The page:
Super rugby teams face knockout games
WELLINGTON, New Zealand (AP) — The Chiefs’ two-year reign as Super Rugby champions could end on Friday as the penultimate regular-season round takes on the sudden-death immediacy of the postseason playoffs.
Anything less than a win over the Hurricanes in Hamilton in the opening match of the 18th round will see the end of the Chiefs’ bid for their third straight title, and will ensure a new champion is crowned in the final on Aug. 2.
The match is no less urgent for the Hurricanes, who have only one match left in the season because of a last-round bye, and need as many championship points as possible to avoid being elbowed out of the top-six playoffs.
Defeat could derail the campaigns of even the best-placed teams, reshuffling the 10 teams still in playoffs contention.
As the round begins, the New South Wales Waratahs are atop the table, three points ahead of South Africa’s Sharks, who are also three points ahead of the Christchurch-based Crusaders — the teams leading their regional conferences.
The Waratahs, with matches remaining against the Highlanders and Queensland Reds, can reach a maximum of 12 wins and 58 points — a contrast to last season when the Chiefs topped the table with 12 wins and 66 points. The disparity indicates the closeness of this season’s competition: 58 points was only good enough last season for fifth place, and the last qualifier, the Cheetahs, had 54 in sixth.
The Pretoria-based Bulls, in 10th place, have the last and leanest chance of making the playoffs. With bonus-point wins in their remaining matches against the Stormers and Melbourne Rebels, the Bulls could reach 43 points — good enough for fourth on the current table — but it is unlikely movement among the leading sides will allow the three-time champions to finish inside the top six.
The seventh-place Western Force, the eighth-place Blues and the Chiefs all have 36 points and must win their remaining games while depending on the results of other matches to have any chance of advancing.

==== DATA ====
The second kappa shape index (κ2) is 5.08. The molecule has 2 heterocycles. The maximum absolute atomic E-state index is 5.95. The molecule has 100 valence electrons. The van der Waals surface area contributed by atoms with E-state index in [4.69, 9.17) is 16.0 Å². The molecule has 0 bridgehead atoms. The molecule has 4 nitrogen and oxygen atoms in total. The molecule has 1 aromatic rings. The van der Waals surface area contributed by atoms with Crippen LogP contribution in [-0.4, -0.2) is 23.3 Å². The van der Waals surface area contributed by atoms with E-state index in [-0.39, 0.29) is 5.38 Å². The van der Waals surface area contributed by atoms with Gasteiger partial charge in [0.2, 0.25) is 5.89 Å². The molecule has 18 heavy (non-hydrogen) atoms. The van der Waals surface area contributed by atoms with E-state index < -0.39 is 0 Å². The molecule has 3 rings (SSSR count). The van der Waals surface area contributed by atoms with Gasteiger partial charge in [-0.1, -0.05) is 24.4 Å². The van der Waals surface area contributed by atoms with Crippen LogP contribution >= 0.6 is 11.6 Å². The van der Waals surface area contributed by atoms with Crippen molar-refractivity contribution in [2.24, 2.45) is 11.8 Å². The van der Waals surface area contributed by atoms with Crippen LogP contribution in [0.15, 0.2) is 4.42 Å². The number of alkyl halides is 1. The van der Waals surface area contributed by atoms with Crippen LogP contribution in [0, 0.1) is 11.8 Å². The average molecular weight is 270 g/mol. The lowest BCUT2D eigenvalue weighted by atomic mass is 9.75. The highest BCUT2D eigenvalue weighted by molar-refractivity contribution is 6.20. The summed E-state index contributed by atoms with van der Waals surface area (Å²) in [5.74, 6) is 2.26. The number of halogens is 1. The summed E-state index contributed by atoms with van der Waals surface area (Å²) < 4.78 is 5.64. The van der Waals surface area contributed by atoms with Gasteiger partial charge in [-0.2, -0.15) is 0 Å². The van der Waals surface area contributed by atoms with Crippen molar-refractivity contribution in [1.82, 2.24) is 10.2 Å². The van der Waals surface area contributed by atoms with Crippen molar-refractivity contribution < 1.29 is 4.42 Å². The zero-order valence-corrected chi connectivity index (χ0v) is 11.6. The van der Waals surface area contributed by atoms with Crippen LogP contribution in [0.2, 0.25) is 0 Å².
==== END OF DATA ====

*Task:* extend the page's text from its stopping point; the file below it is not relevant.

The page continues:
The Chiefs have responded to their desperate position by making seven changes for Friday’s clash with the Hurricanes, dumping five of the backs who started in last weekend’s 29-25 loss to the Highlanders at Dunedin.
“A lot of effort went in to winning two championships and I’m not so sure that conscious desire to win three has been as evident,” assistant coach Tom Coventry said. “I still think it lies latent in us. I see it in us when we train and I’ve seen it in glimpses this year but not consistently.”
The Hurricanes are no less desperate. In fifth place, they know the best they can do is to reach 46 points, then let the chips fall where they may in the last round.
Flyhalf Beauden Barrett, who has led the Hurricanes’ attacking revival since they started the season with three straight losses, says they are mentally prepared for Friday’s showdown.
“After three losses right at the start, we were really under the pump,” he said. “To be in this situation now, we’ve got a great opportunity. Emotionally, we’re going to be up for it. It’s just about doing the basics well and the intensity will be there.”
The Waratahs and Sharks still have much to play for. While each has already won its regional conference, neither is yet assured of the first- or second-place finish which will award them a home semifinal.
The Durban-based Sharks have a much better chance of attaining that reward with matches remaining against the last-place Cheetahs and 11th-place Stormers. The Waratahs clash on Sunday with the fourth-place Highlanders, who remain major players in the playoffs race.
“On Sunday, it’s probably the game I’m going to ask the team to make the biggest sacrifices of the season so far,” Waratahs coach Michael Cheika said.
The seven-time champion Crusaders lead the New Zealand conference but are level on points, with one more win than the Highlanders. If they beat the Auckland-based Blues on Saturday, they will snuff out the Blues’ playoff hopes and significantly advance their own ahead of their final-round clash with the Highlanders.